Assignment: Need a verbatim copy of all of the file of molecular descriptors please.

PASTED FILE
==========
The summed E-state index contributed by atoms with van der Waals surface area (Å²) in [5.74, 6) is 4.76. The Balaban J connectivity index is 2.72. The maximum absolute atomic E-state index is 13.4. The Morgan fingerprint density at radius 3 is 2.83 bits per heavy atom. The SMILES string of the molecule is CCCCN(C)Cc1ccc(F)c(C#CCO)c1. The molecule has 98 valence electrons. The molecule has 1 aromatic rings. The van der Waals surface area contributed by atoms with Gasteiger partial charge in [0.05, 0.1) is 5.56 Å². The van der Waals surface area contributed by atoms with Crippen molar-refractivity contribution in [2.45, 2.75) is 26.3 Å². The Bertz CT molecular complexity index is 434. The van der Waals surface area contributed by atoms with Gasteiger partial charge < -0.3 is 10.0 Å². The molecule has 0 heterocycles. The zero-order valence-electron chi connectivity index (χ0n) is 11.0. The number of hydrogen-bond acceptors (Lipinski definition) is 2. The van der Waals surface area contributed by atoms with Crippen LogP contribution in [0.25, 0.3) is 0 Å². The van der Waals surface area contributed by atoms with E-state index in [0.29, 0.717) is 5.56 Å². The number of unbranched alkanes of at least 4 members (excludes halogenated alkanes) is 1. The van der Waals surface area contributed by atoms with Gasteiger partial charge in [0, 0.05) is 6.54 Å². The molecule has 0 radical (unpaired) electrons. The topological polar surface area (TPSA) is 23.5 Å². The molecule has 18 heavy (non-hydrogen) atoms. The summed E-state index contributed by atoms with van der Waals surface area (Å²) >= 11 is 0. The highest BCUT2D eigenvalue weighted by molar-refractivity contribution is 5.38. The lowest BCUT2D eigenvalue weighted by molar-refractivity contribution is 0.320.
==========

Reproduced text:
The summed E-state index contributed by atoms with van der Waals surface area (Å²) in [5.74, 6) is 4.76. The Balaban J connectivity index is 2.72. The maximum absolute atomic E-state index is 13.4. The Morgan fingerprint density at radius 3 is 2.83 bits per heavy atom. The SMILES string of the molecule is CCCCN(C)Cc1ccc(F)c(C#CCO)c1. The molecule has 98 valence electrons. The molecule has 1 aromatic rings. The van der Waals surface area contributed by atoms with Gasteiger partial charge in [0.05, 0.1) is 5.56 Å². The van der Waals surface area contributed by atoms with Crippen molar-refractivity contribution in [2.45, 2.75) is 26.3 Å². The Bertz CT molecular complexity index is 434. The van der Waals surface area contributed by atoms with Gasteiger partial charge < -0.3 is 10.0 Å². The molecule has 0 heterocycles. The zero-order valence-electron chi connectivity index (χ0n) is 11.0. The number of hydrogen-bond acceptors (Lipinski definition) is 2. The van der Waals surface area contributed by atoms with Crippen LogP contribution in [0.25, 0.3) is 0 Å². The van der Waals surface area contributed by atoms with E-state index in [0.29, 0.717) is 5.56 Å². The number of unbranched alkanes of at least 4 members (excludes halogenated alkanes) is 1. The van der Waals surface area contributed by atoms with Gasteiger partial charge in [0, 0.05) is 6.54 Å². The molecule has 0 radical (unpaired) electrons. The topological polar surface area (TPSA) is 23.5 Å². The molecule has 18 heavy (non-hydrogen) atoms. The summed E-state index contributed by atoms with van der Waals surface area (Å²) >= 11 is 0. The highest BCUT2D eigenvalue weighted by molar-refractivity contribution is 5.38. The lowest BCUT2D eigenvalue weighted by molar-refractivity contribution is 0.320.